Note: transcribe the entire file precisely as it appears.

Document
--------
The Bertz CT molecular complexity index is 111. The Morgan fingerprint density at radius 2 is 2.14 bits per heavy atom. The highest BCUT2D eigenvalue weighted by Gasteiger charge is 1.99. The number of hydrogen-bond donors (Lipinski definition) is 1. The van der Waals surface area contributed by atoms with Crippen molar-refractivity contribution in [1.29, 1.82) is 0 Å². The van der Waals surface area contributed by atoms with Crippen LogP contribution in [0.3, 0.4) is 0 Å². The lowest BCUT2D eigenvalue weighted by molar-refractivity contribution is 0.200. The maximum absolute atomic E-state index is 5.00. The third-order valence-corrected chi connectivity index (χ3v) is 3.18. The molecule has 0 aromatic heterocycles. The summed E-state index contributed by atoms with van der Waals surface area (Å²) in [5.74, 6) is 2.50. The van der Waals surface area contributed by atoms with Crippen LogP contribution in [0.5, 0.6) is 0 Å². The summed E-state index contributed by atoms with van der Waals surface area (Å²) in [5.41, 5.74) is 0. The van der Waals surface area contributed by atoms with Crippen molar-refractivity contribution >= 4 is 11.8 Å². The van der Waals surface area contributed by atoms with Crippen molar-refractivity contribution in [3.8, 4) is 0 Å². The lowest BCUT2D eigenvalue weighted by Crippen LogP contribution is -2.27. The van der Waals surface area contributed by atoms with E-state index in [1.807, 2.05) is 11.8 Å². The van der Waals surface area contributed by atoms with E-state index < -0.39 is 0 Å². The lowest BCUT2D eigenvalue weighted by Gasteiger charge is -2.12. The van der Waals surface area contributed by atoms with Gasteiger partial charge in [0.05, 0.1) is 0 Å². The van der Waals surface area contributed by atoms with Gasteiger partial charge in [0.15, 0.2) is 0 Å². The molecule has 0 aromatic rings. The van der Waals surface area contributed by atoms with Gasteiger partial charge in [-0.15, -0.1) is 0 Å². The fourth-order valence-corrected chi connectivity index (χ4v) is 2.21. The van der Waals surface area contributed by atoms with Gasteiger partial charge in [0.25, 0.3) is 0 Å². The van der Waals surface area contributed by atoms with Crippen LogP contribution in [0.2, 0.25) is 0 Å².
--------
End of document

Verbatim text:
The Bertz CT molecular complexity index is 111. The Morgan fingerprint density at radius 2 is 2.14 bits per heavy atom. The highest BCUT2D eigenvalue weighted by Gasteiger charge is 1.99. The number of hydrogen-bond donors (Lipinski definition) is 1. The van der Waals surface area contributed by atoms with Crippen molar-refractivity contribution in [1.29, 1.82) is 0 Å². The van der Waals surface area contributed by atoms with Crippen LogP contribution in [0.3, 0.4) is 0 Å². The lowest BCUT2D eigenvalue weighted by molar-refractivity contribution is 0.200. The maximum absolute atomic E-state index is 5.00. The third-order valence-corrected chi connectivity index (χ3v) is 3.18. The molecule has 0 aromatic heterocycles. The summed E-state index contributed by atoms with van der Waals surface area (Å²) in [5.74, 6) is 2.50. The van der Waals surface area contributed by atoms with Crippen LogP contribution in [0.5, 0.6) is 0 Å². The summed E-state index contributed by atoms with van der Waals surface area (Å²) in [5.41, 5.74) is 0. The van der Waals surface area contributed by atoms with Crippen molar-refractivity contribution >= 4 is 11.8 Å². The van der Waals surface area contributed by atoms with Crippen molar-refractivity contribution in [3.8, 4) is 0 Å². The lowest BCUT2D eigenvalue weighted by Crippen LogP contribution is -2.27. The van der Waals surface area contributed by atoms with E-state index in [1.807, 2.05) is 11.8 Å². The van der Waals surface area contributed by atoms with E-state index < -0.39 is 0 Å². The lowest BCUT2D eigenvalue weighted by Gasteiger charge is -2.12. The van der Waals surface area contributed by atoms with Gasteiger partial charge in [0.05, 0.1) is 0 Å². The van der Waals surface area contributed by atoms with Gasteiger partial charge in [0.15, 0.2) is 0 Å². The molecule has 0 aromatic rings. The van der Waals surface area contributed by atoms with Gasteiger partial charge in [-0.15, -0.1) is 0 Å². The fourth-order valence-corrected chi connectivity index (χ4v) is 2.21. The van der Waals surface area contributed by atoms with Gasteiger partial charge in [0.25, 0.3) is 0 Å². The van der Waals surface area contributed by atoms with Crippen LogP contribution in [0.2, 0.25) is 0 Å².